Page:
Staff Sergeant Thalhofer shows some Grade 11 Physics students some real-world application of their physics skills.

Staff Sergeant Thalhofer shows some Grade 11 Physics students some real-world application of their physics skills.

Making his mark

New Staff Sergeant Paul Thalhofer has not been in town long, but he is already making marks.

New Staff Sergeant Paul Thalhofer has not been in town long, but he is already making marks.

Skid marks on the pavement that is.

The 53-year-old RCMP officer volunteered to show some Grade 11 Physics students the real-world application of what might seem like dry formulas recently.

Thalhofer is a high level accident investigator, and helped members of Julie Macdonald’s Physics 11 class during their dynamics unit. The class learned how to  calculate a vehicle’s speed at an accident scene using the force of friction on the surface at the scene.

“It’s nice for the kids to get out and do something hands-on,” said Macdonald.

Thalhofer has been with the RCMP for 22 years and started his career with the force in Yellowknife, Northwest Territories.

He was sent from there to a lonely fly-in posting in Whati, Northwest Territories, where he was the sole officer posted there and he had no radio contact with other officers.

Instead, when Thalhofer went out on a call, his wife would monitor the radio for him while he was out.

What was supposed to be only a one year posting instead turned into 20 months, and then he and his wife moved to New Aiyansh, a small First Nations community north of Terrace, B.C..

The couple lived there on the reserve.

“It was great, one of my better postings,” recalled Thalhofer.

The couple then moved all the way south to Fernie, B.C. to allow their daughter to enjoy more opportunities but decided the south wasn’t really for them.

“That was some great skiing,” he said, when recalling what they appreciated about the area.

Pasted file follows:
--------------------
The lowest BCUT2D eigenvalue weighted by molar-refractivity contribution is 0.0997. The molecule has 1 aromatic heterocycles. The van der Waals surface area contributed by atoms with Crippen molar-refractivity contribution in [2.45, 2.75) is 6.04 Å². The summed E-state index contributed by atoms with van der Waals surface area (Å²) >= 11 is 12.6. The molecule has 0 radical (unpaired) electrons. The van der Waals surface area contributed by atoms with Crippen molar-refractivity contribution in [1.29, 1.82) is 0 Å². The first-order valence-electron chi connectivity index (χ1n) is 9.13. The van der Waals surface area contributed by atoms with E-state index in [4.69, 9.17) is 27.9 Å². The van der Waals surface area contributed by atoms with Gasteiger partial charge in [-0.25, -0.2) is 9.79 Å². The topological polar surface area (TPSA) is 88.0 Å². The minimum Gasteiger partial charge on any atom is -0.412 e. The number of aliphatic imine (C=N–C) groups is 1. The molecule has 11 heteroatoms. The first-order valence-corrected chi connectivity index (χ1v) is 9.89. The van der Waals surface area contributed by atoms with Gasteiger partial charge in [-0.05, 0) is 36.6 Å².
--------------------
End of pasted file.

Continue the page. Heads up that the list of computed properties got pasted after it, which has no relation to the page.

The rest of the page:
So the family once again headed north, this time to Whitehorse, Yukon Territory, where Thalhofer got to become involved in the accident investigation techniques and had the opportunity to take the advanced courses.

The accident investigation work was a high point in his career, and he said he enjoyed the puzzle of each investigation and being able to provide some amount of closure for families looking for answers.

Thalhofer himself knows how important the closure can be.

His mother and his nephew were killed in a car crash in Vernon two years ago, and so he was on the receiving end of the information gained through the investigation, and it helped.

“Having the background I have and going out and talking to the investigators, it does provide closure, definitely,” said Thalhofer.

His first promotional posting was to Old Crow, a remote fly-in posting in the Yukon Territory where he was a corporal and commander of the detachment.

“I’d said I’d never do another fly-in, but ah, Old Crow was pretty good, it was nice,” said Thalhofer.

He then went to Whitecourt, Alberta for a year and then went on to Watson Lake, Yukon Territory.

But here in the Fort he is not only in charge of a much larger detachment, but he also can focus more on the hands-on aspects of management.

“This is like a dream here,” explained Thalhofer, with an administrative staff of four, and other support staff, it is a big step up from one clerk to help with the paperwork.

It’s also nice to be back in an area he’s familiar with.

Before joining the RCMP, Thalhofer lived in Vanderhoof, his daughter was even born there.

He used to work at the commercial vehicle scales in Vanderhoof, and he likes the area.

With the commercial scales, he and his wife had lived in Valemount, Tijan Cache, Vanderhoof and Williams Lake.

“Good thing my wife likes moving,” said Thalhofer.

The posting in the Fort is a minimum of four years, and Thalhofer and his wife have bought a house in the community. Owning his own home is something he hasn’t done in awhile, usually staying in staff housing in many communities, and he’s enjoying being a homeowner again.

He said he is also enjoying getting to know the community. He recalled a story from having coffee in the Red Fox Bistro recently, where a community-member came up and told him about an RCMP member who he saw helping someone back up a trailer.

The community-member then told Thalhofer “those things like that don’t go unnoticed, people appreciate it.”

Thalhofer credited the detachment members with making him look good, and remarked how important it is for the community to feel comfortable with the RCMP, and be able to come forward with concerns or when they have issues.

Thalhofer will be working on building this trust in Fort St. James for the years to come.

While his wife doesn’t mind moving, he said for himself, he is a bit tired of it and wouldn’t mind settling down for a bit.

“I’m happy doing what I’m doing right now,” said Thalhofer, who is also an avid fisherman looking forward to getting out on the lake.